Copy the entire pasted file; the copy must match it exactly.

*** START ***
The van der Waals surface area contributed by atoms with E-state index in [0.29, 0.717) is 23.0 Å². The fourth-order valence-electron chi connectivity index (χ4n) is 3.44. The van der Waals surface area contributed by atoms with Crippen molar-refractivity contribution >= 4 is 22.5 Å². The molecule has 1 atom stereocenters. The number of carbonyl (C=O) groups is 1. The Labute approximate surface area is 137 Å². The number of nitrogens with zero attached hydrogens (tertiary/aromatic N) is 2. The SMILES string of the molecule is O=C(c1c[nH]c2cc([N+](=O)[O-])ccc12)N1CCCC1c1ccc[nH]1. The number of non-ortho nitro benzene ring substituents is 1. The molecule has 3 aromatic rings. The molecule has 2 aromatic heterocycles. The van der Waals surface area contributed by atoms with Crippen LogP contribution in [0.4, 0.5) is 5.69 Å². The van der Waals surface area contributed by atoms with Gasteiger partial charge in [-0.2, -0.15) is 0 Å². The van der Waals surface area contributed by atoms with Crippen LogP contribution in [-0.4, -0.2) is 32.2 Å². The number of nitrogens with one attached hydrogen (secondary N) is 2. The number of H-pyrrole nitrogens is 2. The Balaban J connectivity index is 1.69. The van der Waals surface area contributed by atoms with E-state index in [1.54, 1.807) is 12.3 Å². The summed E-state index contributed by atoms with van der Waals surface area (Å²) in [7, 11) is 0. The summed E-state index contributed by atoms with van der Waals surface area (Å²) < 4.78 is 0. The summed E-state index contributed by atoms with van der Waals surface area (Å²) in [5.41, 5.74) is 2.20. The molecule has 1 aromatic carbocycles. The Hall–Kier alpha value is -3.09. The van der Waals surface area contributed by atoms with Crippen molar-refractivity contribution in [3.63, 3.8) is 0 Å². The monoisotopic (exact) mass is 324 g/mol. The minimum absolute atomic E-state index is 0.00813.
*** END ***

The van der Waals surface area contributed by atoms with E-state index in [0.29, 0.717) is 23.0 Å². The fourth-order valence-electron chi connectivity index (χ4n) is 3.44. The van der Waals surface area contributed by atoms with Crippen molar-refractivity contribution >= 4 is 22.5 Å². The molecule has 1 atom stereocenters. The number of carbonyl (C=O) groups is 1. The Labute approximate surface area is 137 Å². The number of nitrogens with zero attached hydrogens (tertiary/aromatic N) is 2. The SMILES string of the molecule is O=C(c1c[nH]c2cc([N+](=O)[O-])ccc12)N1CCCC1c1ccc[nH]1. The number of non-ortho nitro benzene ring substituents is 1. The molecule has 3 aromatic rings. The molecule has 2 aromatic heterocycles. The van der Waals surface area contributed by atoms with Crippen LogP contribution in [0.4, 0.5) is 5.69 Å². The van der Waals surface area contributed by atoms with Gasteiger partial charge in [-0.2, -0.15) is 0 Å². The van der Waals surface area contributed by atoms with Crippen LogP contribution in [-0.4, -0.2) is 32.2 Å². The number of nitrogens with one attached hydrogen (secondary N) is 2. The number of H-pyrrole nitrogens is 2. The Balaban J connectivity index is 1.69. The van der Waals surface area contributed by atoms with E-state index in [1.54, 1.807) is 12.3 Å². The summed E-state index contributed by atoms with van der Waals surface area (Å²) in [7, 11) is 0. The summed E-state index contributed by atoms with van der Waals surface area (Å²) < 4.78 is 0. The summed E-state index contributed by atoms with van der Waals surface area (Å²) in [5.41, 5.74) is 2.20. The molecule has 1 aromatic carbocycles. The Hall–Kier alpha value is -3.09. The van der Waals surface area contributed by atoms with Crippen molar-refractivity contribution in [3.63, 3.8) is 0 Å². The monoisotopic (exact) mass is 324 g/mol. The minimum absolute atomic E-state index is 0.00813.